Returning from my Sunday morning ride, a bunch of kids, who live in the Domaine, challenged me to a bike race. I would guess that they’re aged between 12 and 14 years and they were riding a motley collection of bikes. I agreed to the challenge but pointed out that I didn’t expect to win as I was old enough to be their grandmother. I’m not above playing the age card if it suits me. They looked nonplussed. Of course, at their age, anyone over 20 is old. They said that they’d seen me riding and I wasn’t too bad [for a woman of my age], plus I had a better bike. That much was true. We established the start and finish lines and away we went. I rode the entire route sticking on their wheels. Their tactics were obviously copied from the Schlecks: no attempt to use their superior numbers to burn me off. It was everyone woman and teenager for themselves.
As we crested the final climb, it dips down ever so slightly to the finish line. As anticipated, they eased off on the crest. I didn’t and shot across the line, much to their astonishment, to record my first scratch race win. I could see that I’d caught them totally off guard. I explained that racing was all about doing just enough to win, and no more. Races are won with the heart, legs, lungs and head. Just let me know when you want a rematch, I said as I left them gazing in what I think, and hope, was admiration. I’ve ridden over 500km this week. It was paying dividends.
The first nine days of this year’s Tour de France has also thrown up some surprises, not all of them as pleasurable as my win. Sadly, for variety of factors, a number of riders, including those whom we might have expected to figure on GC, are out of the Tour. It’s always distressing to see riders crash and we’ve been left wondering what riders such as Bradley Wiggins, Alexandre Vinokourov, Janez Brajkovic and Jurgen Van Den Broeck might have achieved this year at the Tour.
I think it’s fair to say no one expected Thor Hushovd (Garmin-Cervelo) to keep such a firm hold on the yellow jersey for so many days, clearly relinquishing it only today on the verge of exhaustion, looking forward to tomorrow’s “rest day”. That term’s such a misnomer given the riders will ride for several hours and spend time talking to the press and their sponsors. Thor’s surely graced the jersey and his team which, with wins in the team time-trial and Stage 3 (Tyler Farrar), can already regard this year’s Tour as a success. Norway can also claim to have had a successful Tour if one takes account of Edvald Boassen Hagen’s (Sky) win on Stage 6.
Philippe Gilbert (Omega Pharma-Lotto) predictably won the first stage and has been ever-present, wearing all three jerseys (yellow, spotted and green) and is now making a serious run at holding onto the green jersey until Paris. Cavendish (HTC) has opened his account with two stage wins and I’m sure will give PhilGil a run for his money in the competition for the green jersey. The changes made this year to the competition for this jersey have certainly made it more competitive and much more interesting. Initially, the commissars seemed to be a little too job’s worthy over the comportment of certain riders in the intermediate sprints, but this seems to have satisfactorily settled down.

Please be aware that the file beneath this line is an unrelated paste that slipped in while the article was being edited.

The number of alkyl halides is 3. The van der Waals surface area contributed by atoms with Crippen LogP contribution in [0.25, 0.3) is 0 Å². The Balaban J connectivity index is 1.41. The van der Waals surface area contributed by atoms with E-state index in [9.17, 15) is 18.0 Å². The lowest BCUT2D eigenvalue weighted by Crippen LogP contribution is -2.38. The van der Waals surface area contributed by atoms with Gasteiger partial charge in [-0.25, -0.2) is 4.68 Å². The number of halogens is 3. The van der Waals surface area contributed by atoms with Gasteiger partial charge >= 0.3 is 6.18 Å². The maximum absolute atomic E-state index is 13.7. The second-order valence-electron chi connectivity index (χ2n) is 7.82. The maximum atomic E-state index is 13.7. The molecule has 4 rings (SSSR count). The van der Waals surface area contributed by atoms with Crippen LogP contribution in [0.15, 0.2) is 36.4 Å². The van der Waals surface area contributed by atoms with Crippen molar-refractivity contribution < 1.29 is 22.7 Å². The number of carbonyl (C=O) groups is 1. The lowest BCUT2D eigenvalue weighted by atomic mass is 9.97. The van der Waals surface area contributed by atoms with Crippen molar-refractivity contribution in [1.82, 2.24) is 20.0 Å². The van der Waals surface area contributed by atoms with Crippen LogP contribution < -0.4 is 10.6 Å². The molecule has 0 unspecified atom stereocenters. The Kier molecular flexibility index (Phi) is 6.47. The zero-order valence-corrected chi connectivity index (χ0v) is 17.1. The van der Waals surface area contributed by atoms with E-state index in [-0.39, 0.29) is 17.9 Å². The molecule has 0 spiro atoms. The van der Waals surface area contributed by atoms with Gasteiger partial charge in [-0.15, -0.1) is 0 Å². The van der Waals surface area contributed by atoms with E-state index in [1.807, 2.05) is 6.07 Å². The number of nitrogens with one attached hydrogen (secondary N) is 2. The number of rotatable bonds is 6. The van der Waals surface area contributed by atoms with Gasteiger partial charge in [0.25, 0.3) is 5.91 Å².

The French, particularly FDJ, have been animating each day’s breakaways in search of tv exposure for their sponsors and perhaps, perhaps, a stage win. Surprisingly, escapees won both stages this week end. Yesterday was the turn of Rui Costa (Movistar) notable for his handbags at dawn clash last year with Manuel Garate and today it was Luis Leon Sanchez (Rabobank). But the BIG news, joy of joys for the French, it was the turn of perennial favourite Thomas Voeckler (Europcar) and a rider who’s been very visible this week, to wear the precious maillot jaune. Thomas took yellow, after the peloton, perturbed by the earlier crashes, finally gave up the ghost and stopped chasing. Thomas can now look forward to a number of days in yellow. He was positively bouncing on the podium and, from the size of the jersey, it was clear that the ASO had been anticipating another day in yellow for Thor.
Two of Thomas’s breakaway companions were taken out of contention for today’s win by a crazy manoeuvre from a France Television car which sent Juan Antonio Flecha (Sky) flying and Johnny Hoogerland (Vacansoleil) into some barbed wire fencing. Amazingly, they both remounted and went on to finish the stage. Hoogerland had regained the spotted jersey while both were awarded the day’s combativity prize. Hardman Hoogerland who seemed to have cornered the market in white bandages was reduced to tears on the podium.
A number of teams and riders have been totally anonymous. For example, the all Russian Katusha squad have barely merited a mention apart from today’s retirement of Russian champion Pavel Brut. On a more sinister note, there was much speculation and alleged video evidence that Contador’s fall today had been provoked by Karpets (surely not) shoving him off the bike. Ivan Basso’s team have been similarly missing in action but one could argue they’ve just been doing their job keeping Ivan in a good position.
The remaining GC favourites have yet to really show their hands. While every move they make is endlessly analysed, we still know very little about their respective forms. While Cadel Evans has wasted no opportunity to build up a lead on the others, most notably Alberto Contador, it’s still all to play for the in the coming days in the mountains.